Victims had a diverse array of relationships with perpetrators. As presented in Table 2, the largest proportion of arson homicide victims were the current intimate partner of the offender (23.5%; n=40; ie spouse, de facto, girlfriend/boyfriend). The second most common relationship were family members of the victim (22.4%; n=38), which included sibling, parents or guardians of victim, as well as other family members (ie cousin, uncle, grandparent etc). Only a small percentage were ex-partners (2.9%; n=5).

Some differences were apparent between arson-associated homicides and homicides more generally. A higher proportion of offenders and victims in arson-associated homicides had a familial relationship (not including intimate partners) than did those in the general homicide sample (22.4% vs 15.7%). Notably, stranger-victim relationships were more likely to occur in the arson-associated homicides than in general homicides (14.1% vs 11.4%). Unclassified relationships—those that were unknown at the time of reporting—were more likely in the arson sample than general homicides (17.1% vs 12.5% respectively).

Overall, this analysis of arson-associated homicide data shows that more than half of all victims were killed by someone they knew quite well (57%, including intimate partners, other family members or close friends). Conversely, relatively few victims were killed by someone unknown or to them (17%).


Most of the arson-homicides occurred at the victim’s home (65.0%; n=80). Here, it should be noted that if the victim and offender shared the same residence, the location was recorded as being the victim’s home. Data presented in Table 2 show that a greater proportion of the arson homicides occurred in the victim’s home when compared with all homicides (65.0% cf 47.4%), while a smaller proportion occurred in the offender’s home (4.1% cf 8.1%).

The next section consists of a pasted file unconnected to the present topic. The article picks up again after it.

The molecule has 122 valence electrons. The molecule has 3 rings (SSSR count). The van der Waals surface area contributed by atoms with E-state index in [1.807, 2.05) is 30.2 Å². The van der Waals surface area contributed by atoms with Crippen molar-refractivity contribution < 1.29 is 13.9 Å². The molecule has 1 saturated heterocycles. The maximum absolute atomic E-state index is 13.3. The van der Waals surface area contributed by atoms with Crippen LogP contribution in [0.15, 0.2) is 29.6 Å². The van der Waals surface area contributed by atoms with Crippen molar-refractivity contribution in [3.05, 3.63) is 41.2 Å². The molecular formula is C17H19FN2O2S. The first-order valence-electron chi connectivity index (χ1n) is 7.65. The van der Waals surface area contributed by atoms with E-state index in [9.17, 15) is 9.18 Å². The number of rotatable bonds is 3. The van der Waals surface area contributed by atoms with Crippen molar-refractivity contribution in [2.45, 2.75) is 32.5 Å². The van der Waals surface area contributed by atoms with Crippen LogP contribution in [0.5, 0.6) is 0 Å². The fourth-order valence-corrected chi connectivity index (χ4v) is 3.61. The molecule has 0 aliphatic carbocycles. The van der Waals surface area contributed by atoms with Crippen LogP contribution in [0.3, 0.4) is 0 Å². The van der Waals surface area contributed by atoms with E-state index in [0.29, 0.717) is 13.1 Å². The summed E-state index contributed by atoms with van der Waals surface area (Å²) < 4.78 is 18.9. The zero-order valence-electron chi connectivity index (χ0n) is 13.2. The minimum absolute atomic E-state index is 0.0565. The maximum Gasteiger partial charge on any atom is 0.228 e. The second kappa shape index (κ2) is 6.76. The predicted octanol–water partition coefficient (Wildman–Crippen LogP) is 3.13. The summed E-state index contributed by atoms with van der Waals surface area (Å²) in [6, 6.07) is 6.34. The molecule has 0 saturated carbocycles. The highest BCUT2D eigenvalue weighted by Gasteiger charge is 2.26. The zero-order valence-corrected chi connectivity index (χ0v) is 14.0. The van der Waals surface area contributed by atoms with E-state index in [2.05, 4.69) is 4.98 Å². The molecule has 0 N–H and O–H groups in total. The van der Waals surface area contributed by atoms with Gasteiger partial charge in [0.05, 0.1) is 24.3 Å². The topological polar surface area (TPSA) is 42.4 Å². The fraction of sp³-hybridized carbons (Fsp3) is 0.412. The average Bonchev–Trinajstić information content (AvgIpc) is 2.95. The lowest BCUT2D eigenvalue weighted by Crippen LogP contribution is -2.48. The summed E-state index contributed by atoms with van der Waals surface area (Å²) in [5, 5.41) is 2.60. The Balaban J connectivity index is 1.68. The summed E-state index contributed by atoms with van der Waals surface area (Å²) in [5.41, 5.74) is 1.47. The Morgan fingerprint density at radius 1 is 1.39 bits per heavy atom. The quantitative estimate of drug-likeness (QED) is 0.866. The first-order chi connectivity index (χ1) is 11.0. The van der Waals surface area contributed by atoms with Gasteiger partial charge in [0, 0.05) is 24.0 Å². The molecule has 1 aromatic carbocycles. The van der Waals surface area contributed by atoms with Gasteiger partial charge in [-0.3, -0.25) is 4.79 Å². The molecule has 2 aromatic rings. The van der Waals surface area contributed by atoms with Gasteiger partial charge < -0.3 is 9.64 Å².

Almost one in six (15.4%) of the arson homicides occurred in public places—bushland, waterways or open area (8.1%); street, road or highway (4.9%); and commercial premises, which includes hotels, restaurants etc (2.4%).

Table 2 Arson-associated homicides versus all homicides, victim/offender relationship, location of incident and cause of death, 1989–90 to 2009–10
Arson-associated homicides All homicides
N % N %
Victim/offender relationship
Intimate partners 40 23.5 1,506 24.0
Other family 38 22.4 986 15.7
Close friend 3 1.8 424 6.8
Acquaintance <24 hours 2 1.2 157 2.5
Acquaintance other (neighbour, landlord etc) 2 1.2 505 8.1
Acquaintance (other) 20 11.8 1,110 17.7
Stranger 24 14.1 715 11.4
Other 12 7.1 81 1.3
Unknown 29 17.1 781 12.5
Total 170 100 6,265 100.0
Location of incident
Victim’s home 80 65.0 2,967 47.4
Offender’s home 5 4.1 508 8.1
Other residence, hotel etc 6 4.9 411 6.6
Open area, waterway, bushland 10 8.1 674 10.8
Street, road, highway, car park 6 4.9 886 14.1
Pub, restaurant, commercial premises 3 2.4 390 6.2
Motor vehicle 5 4.1 129 2.1
Other n.e.c. 5 4.1 225 3.6
Missing 3 2.4 75 1.2
Total 123 100 6,265 100
Cause of victim’s death
Gunshot wound 3 1.8 1,315 19.6
Stab wound 6 3.5 2,212 33.0
Blunt force trauma 13 7.6 1,780 26.5
Strangulation/suffocation 1 0.6 542 8.1
Alcohol/drugs/poisons 0 - 113 1.7
Burns/effects of fire 129 75.9 135 2.0
Smoke inhalation 11 6.5 - -
Other n.e.c. 3 1.8 444 6.6
Unknown/missing 4 2.4 165 2.5
Total 170 100.0 6,706 100

Note: Percentages may not sum to 100 due to rounding. n.e.c. not elsewhere classified

Source: AIC NHMP Database [1989–90–2009–10]

Table 3 Arson-associated homicides versus control sample, additional incident characteristics, 1989–90 to 2009–10
Arson-associated homicides Control sample
N % N %
Evidence of planning
Yes 51 41.5 54 43.9
No 22 17.9 54 43.9
Missing 50 40.7 15 12.2
Total 123 100 123 100
Incident preceded by threats to victim
Yes 23 18.7 28 22.8
No 39 31.7 79 64.2
Missing 61 49.6 16 13.0
Total 123 100 123 100
Incident preceded by a victim-specific trigger
Yes 45 36.6 67 54.5
No 23 18.7 42 34.2
Missing 55 44.7 14 11.4
Total 123 100 123 100
Argument or violence between victim(s) and offender prior to arson homicide
Yes 45 36.6 69 56.1
No 21 17.1 39 31.7
Missing 57 46.3 15 12.2
Total 123 100 123 100
Victim(s) specifically targeted by offender
Yes 69 56.1 99 80.5
No 7 5.7 10 8.1
Missing 47 38.2 14 11.4
Total 123 100 123 100

Note: Percentages may not sum to 100 due to rounding.

Source: AIC NHMP Database [1989–90 – 2009–10].

Cause of death